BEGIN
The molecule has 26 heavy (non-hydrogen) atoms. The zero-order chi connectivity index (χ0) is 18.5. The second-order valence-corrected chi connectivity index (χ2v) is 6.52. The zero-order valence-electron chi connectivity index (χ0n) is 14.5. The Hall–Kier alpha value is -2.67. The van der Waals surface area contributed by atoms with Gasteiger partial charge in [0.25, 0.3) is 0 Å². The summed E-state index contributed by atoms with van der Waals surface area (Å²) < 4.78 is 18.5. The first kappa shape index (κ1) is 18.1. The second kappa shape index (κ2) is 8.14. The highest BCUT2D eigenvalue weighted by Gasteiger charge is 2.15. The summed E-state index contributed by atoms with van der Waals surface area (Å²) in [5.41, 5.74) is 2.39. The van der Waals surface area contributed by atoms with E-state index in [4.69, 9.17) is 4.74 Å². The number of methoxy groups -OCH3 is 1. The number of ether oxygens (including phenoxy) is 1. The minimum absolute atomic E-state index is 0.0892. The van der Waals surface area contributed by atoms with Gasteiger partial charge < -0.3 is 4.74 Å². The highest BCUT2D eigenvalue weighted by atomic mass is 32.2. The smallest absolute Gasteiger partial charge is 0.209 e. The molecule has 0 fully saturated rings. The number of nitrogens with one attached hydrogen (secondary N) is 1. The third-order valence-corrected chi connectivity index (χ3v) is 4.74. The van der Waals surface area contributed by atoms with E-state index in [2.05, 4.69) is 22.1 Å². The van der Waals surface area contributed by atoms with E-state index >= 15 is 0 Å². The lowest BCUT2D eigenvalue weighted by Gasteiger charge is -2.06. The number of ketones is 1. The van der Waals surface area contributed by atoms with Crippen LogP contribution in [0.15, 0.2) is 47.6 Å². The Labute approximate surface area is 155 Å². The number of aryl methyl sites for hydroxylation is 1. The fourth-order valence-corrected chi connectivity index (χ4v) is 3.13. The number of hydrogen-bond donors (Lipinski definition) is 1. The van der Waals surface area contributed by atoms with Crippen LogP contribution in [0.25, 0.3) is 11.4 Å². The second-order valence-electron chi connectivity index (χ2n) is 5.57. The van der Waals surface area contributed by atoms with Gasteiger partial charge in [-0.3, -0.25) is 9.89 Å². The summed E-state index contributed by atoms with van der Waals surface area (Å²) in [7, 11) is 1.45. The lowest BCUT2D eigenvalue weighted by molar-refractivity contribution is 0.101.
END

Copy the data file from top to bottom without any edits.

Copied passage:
The molecule has 26 heavy (non-hydrogen) atoms. The zero-order chi connectivity index (χ0) is 18.5. The second-order valence-corrected chi connectivity index (χ2v) is 6.52. The zero-order valence-electron chi connectivity index (χ0n) is 14.5. The Hall–Kier alpha value is -2.67. The van der Waals surface area contributed by atoms with Gasteiger partial charge in [0.25, 0.3) is 0 Å². The summed E-state index contributed by atoms with van der Waals surface area (Å²) < 4.78 is 18.5. The first kappa shape index (κ1) is 18.1. The second kappa shape index (κ2) is 8.14. The highest BCUT2D eigenvalue weighted by Gasteiger charge is 2.15. The summed E-state index contributed by atoms with van der Waals surface area (Å²) in [5.41, 5.74) is 2.39. The van der Waals surface area contributed by atoms with E-state index in [4.69, 9.17) is 4.74 Å². The number of methoxy groups -OCH3 is 1. The number of ether oxygens (including phenoxy) is 1. The minimum absolute atomic E-state index is 0.0892. The van der Waals surface area contributed by atoms with Gasteiger partial charge < -0.3 is 4.74 Å². The highest BCUT2D eigenvalue weighted by atomic mass is 32.2. The smallest absolute Gasteiger partial charge is 0.209 e. The molecule has 0 fully saturated rings. The number of nitrogens with one attached hydrogen (secondary N) is 1. The third-order valence-corrected chi connectivity index (χ3v) is 4.74. The van der Waals surface area contributed by atoms with E-state index in [2.05, 4.69) is 22.1 Å². The van der Waals surface area contributed by atoms with E-state index >= 15 is 0 Å². The lowest BCUT2D eigenvalue weighted by Gasteiger charge is -2.06. The number of ketones is 1. The van der Waals surface area contributed by atoms with Crippen LogP contribution in [0.15, 0.2) is 47.6 Å². The Labute approximate surface area is 155 Å². The number of aryl methyl sites for hydroxylation is 1. The fourth-order valence-corrected chi connectivity index (χ4v) is 3.13. The number of hydrogen-bond donors (Lipinski definition) is 1. The van der Waals surface area contributed by atoms with Crippen LogP contribution in [0.25, 0.3) is 11.4 Å². The second-order valence-electron chi connectivity index (χ2n) is 5.57. The van der Waals surface area contributed by atoms with Gasteiger partial charge in [-0.3, -0.25) is 9.89 Å². The summed E-state index contributed by atoms with van der Waals surface area (Å²) in [7, 11) is 1.45. The lowest BCUT2D eigenvalue weighted by molar-refractivity contribution is 0.101.